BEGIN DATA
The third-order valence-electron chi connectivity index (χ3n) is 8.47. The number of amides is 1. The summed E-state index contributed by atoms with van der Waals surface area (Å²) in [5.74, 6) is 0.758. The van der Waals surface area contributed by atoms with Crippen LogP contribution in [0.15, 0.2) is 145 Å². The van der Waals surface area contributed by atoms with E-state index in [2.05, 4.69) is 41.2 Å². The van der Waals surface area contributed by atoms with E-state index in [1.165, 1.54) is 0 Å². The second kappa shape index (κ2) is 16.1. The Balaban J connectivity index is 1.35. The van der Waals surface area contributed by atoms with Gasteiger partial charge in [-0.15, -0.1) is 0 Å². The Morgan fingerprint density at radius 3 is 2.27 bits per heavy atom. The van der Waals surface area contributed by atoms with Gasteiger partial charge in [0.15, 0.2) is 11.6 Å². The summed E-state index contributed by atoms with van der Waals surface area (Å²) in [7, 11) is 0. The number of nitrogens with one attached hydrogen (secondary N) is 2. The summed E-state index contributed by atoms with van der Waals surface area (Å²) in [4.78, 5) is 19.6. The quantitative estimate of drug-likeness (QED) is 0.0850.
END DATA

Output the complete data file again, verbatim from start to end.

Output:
The third-order valence-electron chi connectivity index (χ3n) is 8.47. The number of amides is 1. The summed E-state index contributed by atoms with van der Waals surface area (Å²) in [5.74, 6) is 0.758. The van der Waals surface area contributed by atoms with Crippen LogP contribution in [0.15, 0.2) is 145 Å². The van der Waals surface area contributed by atoms with E-state index in [2.05, 4.69) is 41.2 Å². The van der Waals surface area contributed by atoms with E-state index in [1.165, 1.54) is 0 Å². The second kappa shape index (κ2) is 16.1. The Balaban J connectivity index is 1.35. The van der Waals surface area contributed by atoms with Gasteiger partial charge in [-0.15, -0.1) is 0 Å². The Morgan fingerprint density at radius 3 is 2.27 bits per heavy atom. The van der Waals surface area contributed by atoms with Gasteiger partial charge in [0.15, 0.2) is 11.6 Å². The summed E-state index contributed by atoms with van der Waals surface area (Å²) in [7, 11) is 0. The number of nitrogens with one attached hydrogen (secondary N) is 2. The summed E-state index contributed by atoms with van der Waals surface area (Å²) in [4.78, 5) is 19.6. The quantitative estimate of drug-likeness (QED) is 0.0850.